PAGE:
viral

Samuel Johnson, former VisuWell CEO, and his wife Jill are suing comedian Kathy Griffin for online harassment and internet stalking for her reactions to a viral video that led to his dismissal from the Franklin-based company last April.

The video in question involves Johnson being alleged of harassing two gay Franklin High School students while they were taking prom photos at The Harpeth Hotel in downtown Franklin. 

Griffin caught wind of the video as it was going viral and shared it with her 2.1 million followers, significantly adding to its circulation. The incident was covered by many news outlets, including NBC NewsHeavy.comLGBTQ Nation and Newsweek, as well as local progressive outlet Tennessee Holler.

The 2021 viral clip shows 18-year-old Dalton Stevens wearing a dress to Franklin High School’s senior prom. Stevens said Johnson maligned him and his boyfriend, Jacob Geitmann, with vulgar insults when they were taking pictures with friends in the lobby of The Harpeth, and at some point during the exchange that ensued, Geitmann began recording the video.

Johnson subsequently told WRKN during the immediate aftermath of the incident that he was responding to the students' behavior, rather than what the one student was wearing. 

"It had nothing at all to do with his attire," Johnson said. "It was all about their behavior originally. They made it about the attire. They were being obnoxious and profane in one of my favorite restaurants. Many of us in the restaurant were appalled and I was the only one willing to say something about it."

After the video went viral, VisuWell, a telehealth firm, saw its board of directors terminate Johnson and censure his behavior. The same statement explained that then-COO Gerry Andrady would take the helm.

The Johnsons' legal complaint frames the narrative of Samuel Johnson’s termination as correlating with Griffin’s behavior.

Referring to Griffin as “a malign internet provocateur” known for posting “disturbing” content on social media platforms, Johnson’s attorneys allege she harassed him in a way that they say is consistent with her M.O. — accusing private citizens of vile conduct and then posting their personal information online, including their addresses and workplaces.

“It was Ms. Griffin’s first tweet about the Video Clip that singlehandedly caused the Video Clip to go viral and reach widespread prominence on the internet," the suit claims. "Ms. Griffin’s first tweet about the Video Clip brought the April 24 Incident to the forefront of America’s ‘culture wars’ for several days in late April 2021.”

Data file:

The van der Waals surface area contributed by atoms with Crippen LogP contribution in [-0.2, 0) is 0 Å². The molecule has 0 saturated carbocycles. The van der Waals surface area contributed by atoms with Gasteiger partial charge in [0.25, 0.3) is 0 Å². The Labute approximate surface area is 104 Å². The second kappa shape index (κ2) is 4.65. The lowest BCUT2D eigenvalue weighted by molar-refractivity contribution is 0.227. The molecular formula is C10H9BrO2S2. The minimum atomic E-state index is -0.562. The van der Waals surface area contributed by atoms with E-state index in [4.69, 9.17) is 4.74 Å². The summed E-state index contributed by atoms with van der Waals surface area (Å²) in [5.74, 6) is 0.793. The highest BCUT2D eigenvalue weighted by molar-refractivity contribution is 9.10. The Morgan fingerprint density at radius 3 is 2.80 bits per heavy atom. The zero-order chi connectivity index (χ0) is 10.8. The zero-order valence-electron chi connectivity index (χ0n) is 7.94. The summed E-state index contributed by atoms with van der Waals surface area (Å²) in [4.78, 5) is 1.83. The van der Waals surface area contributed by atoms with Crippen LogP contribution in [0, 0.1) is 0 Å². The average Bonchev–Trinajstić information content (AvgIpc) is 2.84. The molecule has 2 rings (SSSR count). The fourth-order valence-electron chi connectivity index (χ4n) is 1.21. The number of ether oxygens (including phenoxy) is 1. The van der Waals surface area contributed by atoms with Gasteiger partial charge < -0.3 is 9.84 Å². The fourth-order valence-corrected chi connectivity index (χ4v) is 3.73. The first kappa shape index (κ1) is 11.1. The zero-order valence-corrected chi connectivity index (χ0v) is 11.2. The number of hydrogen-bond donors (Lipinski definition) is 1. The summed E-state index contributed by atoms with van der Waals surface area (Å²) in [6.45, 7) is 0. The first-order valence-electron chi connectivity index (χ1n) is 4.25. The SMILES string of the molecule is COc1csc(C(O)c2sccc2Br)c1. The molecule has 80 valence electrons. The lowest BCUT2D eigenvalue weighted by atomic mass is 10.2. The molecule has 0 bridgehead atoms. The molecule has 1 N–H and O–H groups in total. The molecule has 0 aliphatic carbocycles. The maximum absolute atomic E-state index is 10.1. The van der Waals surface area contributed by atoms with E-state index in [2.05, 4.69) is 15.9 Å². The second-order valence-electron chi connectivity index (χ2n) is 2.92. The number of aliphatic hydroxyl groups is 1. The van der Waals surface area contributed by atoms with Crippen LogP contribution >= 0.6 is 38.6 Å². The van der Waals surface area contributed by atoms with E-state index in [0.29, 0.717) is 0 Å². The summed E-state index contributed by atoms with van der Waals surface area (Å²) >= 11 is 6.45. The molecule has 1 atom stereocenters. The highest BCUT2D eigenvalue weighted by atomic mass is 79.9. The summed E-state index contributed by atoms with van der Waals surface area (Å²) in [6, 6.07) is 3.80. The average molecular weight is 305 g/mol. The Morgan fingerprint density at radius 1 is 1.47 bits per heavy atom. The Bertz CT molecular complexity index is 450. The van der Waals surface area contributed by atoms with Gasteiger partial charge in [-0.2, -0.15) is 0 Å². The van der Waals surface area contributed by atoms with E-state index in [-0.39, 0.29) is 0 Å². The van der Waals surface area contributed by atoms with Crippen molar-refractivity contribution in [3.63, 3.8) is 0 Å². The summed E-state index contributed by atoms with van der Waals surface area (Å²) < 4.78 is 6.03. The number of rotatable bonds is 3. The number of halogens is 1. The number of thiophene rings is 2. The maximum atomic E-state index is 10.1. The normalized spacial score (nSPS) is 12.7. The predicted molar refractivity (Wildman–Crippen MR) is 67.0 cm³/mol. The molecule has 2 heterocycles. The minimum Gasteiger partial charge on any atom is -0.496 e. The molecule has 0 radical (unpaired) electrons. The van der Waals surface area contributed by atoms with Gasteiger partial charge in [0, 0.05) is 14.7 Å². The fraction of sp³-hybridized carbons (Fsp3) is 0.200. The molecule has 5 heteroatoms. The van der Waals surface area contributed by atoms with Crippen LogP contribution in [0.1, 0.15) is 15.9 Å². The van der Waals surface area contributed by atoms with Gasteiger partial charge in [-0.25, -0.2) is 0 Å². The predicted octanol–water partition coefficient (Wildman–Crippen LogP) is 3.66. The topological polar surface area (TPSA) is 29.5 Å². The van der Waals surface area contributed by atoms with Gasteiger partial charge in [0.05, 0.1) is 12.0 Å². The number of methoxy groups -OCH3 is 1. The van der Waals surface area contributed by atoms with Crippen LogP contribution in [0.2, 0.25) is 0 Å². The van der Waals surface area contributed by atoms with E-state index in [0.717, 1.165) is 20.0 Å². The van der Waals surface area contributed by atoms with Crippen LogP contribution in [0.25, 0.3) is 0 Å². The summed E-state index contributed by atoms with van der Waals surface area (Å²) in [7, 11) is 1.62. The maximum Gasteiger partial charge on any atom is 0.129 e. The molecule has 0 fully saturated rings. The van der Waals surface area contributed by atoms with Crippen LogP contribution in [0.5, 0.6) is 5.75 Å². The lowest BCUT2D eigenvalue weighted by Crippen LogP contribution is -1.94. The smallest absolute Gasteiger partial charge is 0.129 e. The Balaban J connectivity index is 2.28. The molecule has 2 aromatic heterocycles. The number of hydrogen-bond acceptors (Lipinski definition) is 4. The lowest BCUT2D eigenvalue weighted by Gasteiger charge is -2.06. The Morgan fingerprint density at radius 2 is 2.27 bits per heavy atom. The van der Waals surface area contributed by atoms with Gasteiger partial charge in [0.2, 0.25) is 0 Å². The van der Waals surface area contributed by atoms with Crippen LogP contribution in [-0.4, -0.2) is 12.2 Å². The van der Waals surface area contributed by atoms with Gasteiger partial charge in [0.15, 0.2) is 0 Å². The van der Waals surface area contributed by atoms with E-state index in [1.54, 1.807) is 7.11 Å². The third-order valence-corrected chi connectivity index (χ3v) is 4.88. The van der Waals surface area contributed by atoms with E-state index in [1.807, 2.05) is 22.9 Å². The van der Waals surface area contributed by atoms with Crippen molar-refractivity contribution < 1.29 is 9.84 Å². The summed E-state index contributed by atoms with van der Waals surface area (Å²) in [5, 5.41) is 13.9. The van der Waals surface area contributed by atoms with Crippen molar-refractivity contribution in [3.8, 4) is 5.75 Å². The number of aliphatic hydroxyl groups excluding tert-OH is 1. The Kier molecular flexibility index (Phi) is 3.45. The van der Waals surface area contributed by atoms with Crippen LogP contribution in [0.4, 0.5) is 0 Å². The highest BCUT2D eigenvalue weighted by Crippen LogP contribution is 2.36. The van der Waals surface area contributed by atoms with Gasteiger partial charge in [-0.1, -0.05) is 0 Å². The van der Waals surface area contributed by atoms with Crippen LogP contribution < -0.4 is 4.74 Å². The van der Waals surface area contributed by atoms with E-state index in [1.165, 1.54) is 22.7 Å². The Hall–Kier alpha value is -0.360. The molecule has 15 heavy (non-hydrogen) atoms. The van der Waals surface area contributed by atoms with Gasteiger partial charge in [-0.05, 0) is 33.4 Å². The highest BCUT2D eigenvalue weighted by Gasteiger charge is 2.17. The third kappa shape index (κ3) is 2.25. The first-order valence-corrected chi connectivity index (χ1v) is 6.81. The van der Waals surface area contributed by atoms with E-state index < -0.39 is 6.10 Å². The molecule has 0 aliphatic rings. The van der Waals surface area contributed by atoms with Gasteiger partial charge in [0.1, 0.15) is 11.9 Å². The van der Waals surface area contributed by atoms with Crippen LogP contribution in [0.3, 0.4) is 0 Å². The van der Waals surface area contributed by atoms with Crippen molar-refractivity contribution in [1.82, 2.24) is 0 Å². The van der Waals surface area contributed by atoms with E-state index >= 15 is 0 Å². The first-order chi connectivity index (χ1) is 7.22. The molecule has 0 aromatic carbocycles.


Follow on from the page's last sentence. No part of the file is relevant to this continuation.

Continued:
However, the video had thousands of views before Griffin shared it with her followers.

Griffin's first Tweet responding to the video read, "If this is Sam Johnson in Nashville, Tennessee, the CEO of @VisuWell, healthcare-tech-growth strategist, married to Jill Johnson where they may reside in Franklin, Tennessee, it seems like he’s dying to be online famous."

The first post garnered 3,755 retweets, 533 quote Tweets and 9,941 favorites as of April 26, 2022. 

In a separate message, she pushed for Johnson to be removed from the company's board of directors. 

"Leaving Johnson on the Board raises an eyebrow that the company intends to rehire," Griffin wrote. "Know the nation will remain vigilant."

The Johnsons' suit alleges that Griffin's social media response to the video encouraged her followers to “dox” both Samuel and Jill Johnson — a memetic term for leaking someone’s personal information, typically done by a hacker.

“Our case seeks to recover monetary damages for allegations that Ms. Griffin doxed and harassed Mr. Johnson and his wife,” said Todd McMurtry, one of the attorneys representing the Johnsons. “More broadly, this case seeks to establish a path whereby individuals attacked online can recover for the harm such attacks cause."

Griffin is an outspoken advocate on liberally minded causes, though she came under fire in 2017 for posting a violent image of her posing with a rendering of former President Donald Trump's severed head. She apologized for the image. 

McMurtry and J. Will Huber are two of three attorneys on the Johnsons’ legal team from Fort Mitchell, Kent.-based Hemmer DeFrank Wessels, PLLC. The other is Lindsay C. Smith of Nashville-based Smith, PLC.